• Name/address/phone number of veterinarian
      • Name/address/phone number of emergency caregivers
      • Vaccinations
      • Current Medical Conditions
      • Current list of medications and how often they are administered
      • Type of food the pet eats / how often / quantity
      • Any behavioral issues like separation anxiety, thunder phobia, food bowl aggression, etc.
    • A brief summary of your pet’s personality including any dependency on another pet in your household
    • Copies of current blood work, vaccination certificates, test results


Pet’s Name:   ____________________   Age:  ___________  Date of Birth:  __________

Species - (dog, cat, rabbit, etc):  ____________________Breed: ____________________ 

Sex – male or female           Spayed / neutered / intact

Microchip brand – example:  Home Again, microchip #:  123 456 7890

Tattoo Number / location if applicable:  ________________________________________

Distinguishing marks:  _____________________________________________________

Type of food fed:  __________________________   Amount fed per meal: ___________  Frequency/time fed:  _____________

PERSONALITY ATTRIBUTES: i.e, friendly, out going; counter surfs, loves cats/dogs/children, loves to swim, loves car rides, chasing tennis balls, very attached to another pet


Veterinarian Name:  ______________________________________________________

Address:  _______________________________________________________________

Phone #:  (        ) ______________________

Vaccinations:   List type, date administered, expiration date,

 Ex:   Rabies –  3 yr:   Date admin. :  _________ Exp date: ___________

Bloodwork – CBC/Superchem:  Date:   _____________________________

Heartworm test date/result:       _____________________________

Fecal test date/result:  _____________________________________

Medical Conditions (if applicable):  ex:  Seizures, Lyme, Cushings, Addisons, Asthma, food allergies, etc.

Medication(s) (if applicable):  __________________  Dosage: ____________________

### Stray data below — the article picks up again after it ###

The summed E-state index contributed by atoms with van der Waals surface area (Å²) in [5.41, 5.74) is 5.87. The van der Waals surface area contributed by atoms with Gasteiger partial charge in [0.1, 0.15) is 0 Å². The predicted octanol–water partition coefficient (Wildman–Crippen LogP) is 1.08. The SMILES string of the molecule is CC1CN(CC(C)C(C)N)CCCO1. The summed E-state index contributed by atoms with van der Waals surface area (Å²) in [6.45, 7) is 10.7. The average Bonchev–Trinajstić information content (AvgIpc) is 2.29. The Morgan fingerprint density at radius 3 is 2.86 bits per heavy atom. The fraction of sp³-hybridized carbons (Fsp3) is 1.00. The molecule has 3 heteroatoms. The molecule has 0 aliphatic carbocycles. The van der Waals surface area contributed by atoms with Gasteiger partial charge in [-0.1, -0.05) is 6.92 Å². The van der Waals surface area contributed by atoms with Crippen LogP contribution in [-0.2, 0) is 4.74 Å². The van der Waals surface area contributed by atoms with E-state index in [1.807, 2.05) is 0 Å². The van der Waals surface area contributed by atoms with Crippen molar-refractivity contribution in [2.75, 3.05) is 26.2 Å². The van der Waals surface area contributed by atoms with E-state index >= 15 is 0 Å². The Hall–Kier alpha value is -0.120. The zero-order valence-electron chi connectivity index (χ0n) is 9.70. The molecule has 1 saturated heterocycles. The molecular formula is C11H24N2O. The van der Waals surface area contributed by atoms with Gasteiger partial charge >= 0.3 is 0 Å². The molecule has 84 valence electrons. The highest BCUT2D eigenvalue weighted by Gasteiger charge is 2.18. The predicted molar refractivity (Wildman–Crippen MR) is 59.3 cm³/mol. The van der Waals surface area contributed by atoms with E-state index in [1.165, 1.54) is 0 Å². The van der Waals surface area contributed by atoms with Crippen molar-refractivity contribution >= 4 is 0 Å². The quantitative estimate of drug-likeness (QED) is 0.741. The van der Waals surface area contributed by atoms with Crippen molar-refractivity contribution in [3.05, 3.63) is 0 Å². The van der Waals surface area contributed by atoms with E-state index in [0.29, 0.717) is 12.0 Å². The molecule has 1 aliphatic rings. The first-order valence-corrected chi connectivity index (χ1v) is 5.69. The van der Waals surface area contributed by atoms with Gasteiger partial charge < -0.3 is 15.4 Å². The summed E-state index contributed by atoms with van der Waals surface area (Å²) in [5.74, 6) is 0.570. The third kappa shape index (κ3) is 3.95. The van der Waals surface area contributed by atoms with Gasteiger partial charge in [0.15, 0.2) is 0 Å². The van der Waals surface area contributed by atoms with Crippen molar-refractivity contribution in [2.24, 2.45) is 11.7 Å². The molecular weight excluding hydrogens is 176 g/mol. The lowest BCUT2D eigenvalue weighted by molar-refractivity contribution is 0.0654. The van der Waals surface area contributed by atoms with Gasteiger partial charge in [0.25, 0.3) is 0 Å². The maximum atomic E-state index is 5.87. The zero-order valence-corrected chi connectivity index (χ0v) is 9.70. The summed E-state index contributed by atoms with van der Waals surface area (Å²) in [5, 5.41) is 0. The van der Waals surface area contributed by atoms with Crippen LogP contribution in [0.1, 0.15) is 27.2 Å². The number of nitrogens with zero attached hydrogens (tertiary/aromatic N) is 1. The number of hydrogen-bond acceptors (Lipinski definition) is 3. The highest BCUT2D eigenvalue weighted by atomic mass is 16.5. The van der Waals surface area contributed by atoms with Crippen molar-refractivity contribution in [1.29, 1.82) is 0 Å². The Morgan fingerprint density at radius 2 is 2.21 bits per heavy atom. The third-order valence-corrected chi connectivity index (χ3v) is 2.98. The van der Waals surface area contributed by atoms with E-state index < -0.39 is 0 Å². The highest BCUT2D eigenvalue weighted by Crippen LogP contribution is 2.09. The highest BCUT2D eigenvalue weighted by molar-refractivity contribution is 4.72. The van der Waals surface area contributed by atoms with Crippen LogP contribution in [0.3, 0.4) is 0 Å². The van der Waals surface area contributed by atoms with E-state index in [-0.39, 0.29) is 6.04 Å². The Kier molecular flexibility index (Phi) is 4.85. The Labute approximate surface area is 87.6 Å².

BEHAVIORAL ISSUES:  i.e., thunderstorm phobia, food aggression, separation anxiety


  • Name:  ________________________________  Phone #:  (        ) ____________
  • Name:  ________________________________  Phone #:  (        ) ____________                  

Selecting your Pet Caregiver

This is one of the most important decisions you’ll make for your pet(s).  Don’t assume that just because you asked one of your friends to look after your pet(s) that they’ll do it.  Think about people who are familiar with your pet(s) - parents, brothers, sisters, immediate family or friends.  Remember that if the person you select is older than you, they may pre-decease you.  Designate an alternate caregiver in the event that your first selection is unable to fulfill your wishes.   Discuss exactly how you want your pet(s) cared for – remember - they will have full decision making authority over the animal(s) in their care.  Put it in writing. Don’t rely on verbal agreements.  Be sure to periodically re-confirm that they are still willing and capable of fulfilling this role.

You need to select your pet caregiver carefully and make sure they understand the level of care you want your pet(s) to receive.  Once your pet(s) are given to them, there is no way to prevent them from dropping your pet(s) off at the local animal shelter or setting them loose and pocketing the money left in trust for their care.